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Get Started on the Path to B2B Integration Maturity Now

B2B integration maturuty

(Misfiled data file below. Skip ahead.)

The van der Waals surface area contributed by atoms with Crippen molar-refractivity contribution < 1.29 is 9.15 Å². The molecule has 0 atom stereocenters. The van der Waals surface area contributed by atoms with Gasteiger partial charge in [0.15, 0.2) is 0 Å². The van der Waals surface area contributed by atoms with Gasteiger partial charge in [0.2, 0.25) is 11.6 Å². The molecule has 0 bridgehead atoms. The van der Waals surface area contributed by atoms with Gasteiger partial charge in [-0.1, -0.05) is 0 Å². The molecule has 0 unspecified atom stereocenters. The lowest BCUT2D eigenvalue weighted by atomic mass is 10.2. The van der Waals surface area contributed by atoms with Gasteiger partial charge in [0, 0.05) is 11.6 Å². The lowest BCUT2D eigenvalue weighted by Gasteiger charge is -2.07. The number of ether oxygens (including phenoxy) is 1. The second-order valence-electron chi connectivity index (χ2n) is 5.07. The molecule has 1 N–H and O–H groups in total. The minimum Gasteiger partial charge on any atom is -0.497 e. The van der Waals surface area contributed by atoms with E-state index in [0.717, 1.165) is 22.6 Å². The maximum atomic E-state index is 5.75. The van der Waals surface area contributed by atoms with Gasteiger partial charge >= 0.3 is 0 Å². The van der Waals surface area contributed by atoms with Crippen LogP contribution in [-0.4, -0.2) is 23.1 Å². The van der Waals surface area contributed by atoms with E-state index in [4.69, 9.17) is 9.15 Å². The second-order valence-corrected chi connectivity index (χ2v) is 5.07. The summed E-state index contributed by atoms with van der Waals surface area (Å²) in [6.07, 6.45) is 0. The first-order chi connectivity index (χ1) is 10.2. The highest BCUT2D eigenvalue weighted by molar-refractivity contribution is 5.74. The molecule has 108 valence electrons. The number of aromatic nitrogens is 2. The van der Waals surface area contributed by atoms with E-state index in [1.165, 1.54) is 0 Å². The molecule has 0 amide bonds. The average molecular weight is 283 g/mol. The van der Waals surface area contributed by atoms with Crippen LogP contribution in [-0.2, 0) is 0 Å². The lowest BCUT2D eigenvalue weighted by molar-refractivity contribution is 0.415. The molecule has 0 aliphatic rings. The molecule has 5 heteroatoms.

OpenText recently sponsored a survey on B2B integration maturity which was conducted by SCM World (now part of Gartner). We set out to learn what constitutes B2B integration maturity and what impact that might have on a business. The research paper, available here, lays out a path to maturity based on answers to the survey from 115 participants from all over the globe. In previous posts we’ve looked at the steps, and the value of progressing along the path. The last portion of the report makes some specific recommendations for getting started and advancing along the B2B integration path. It’s time to get started now on the path to B2B integration maturity. When advancing business-to-business integration, an organization’s focus must be on the journey as much as it is on the destination. The B2B integration path framework is designed with the journey in mind, helping organizations to define and measure progress for themselves. A well-planned B2B integration deployment concurrently addresses issues such as working capital and process efficiency by aligning the three elements of people, technology and process to create tangible business value. SCM World Recommendations Extend the network. The very nature of B2B integration requires working with extended business networks. Purely introspective perspectives lead to the continuation of the status quo, whereas broadened perspectives create mutually beneficial opportunities now, and in the future. It is important to: Build capabilities and track progress. Mechanisms are available to accelerate progress and build the key capabilities needed to create sustainable advancements in B2B integration. In evaluating how building these capabilities enables future business growth, consider if it is best to build and maintain in-house capabilities or if it is better to partner with, or outsource to, specialists who focus on B2B integration tools and technology? Start the process. To begin the journey, companies must develop segmented business integration strategies that allow for immediate execution, as well as further advancement potential in the future. Learn and grow together with trading partners. Leverage experts outside your business; and Embrace the dynamism and fluidity of B2B integration as a long-term growth opportunity. Previous posts in this series: Don’t Be Immature – Impact Your Business With B2B Integration Maturity 5 Stages of B2B Integration Maturity – Pt 1 Does B2B Integration Have Tangible Business Benefits? Pt 2 The B2B Integration Maturity Landscape – Pt 3 First Steps in B2B Maturity – Pt 4 What’s Average B2B Integration Maturity? – Pt 5 Getting Ahead on the B2B Integration Maturity Path – Pt 6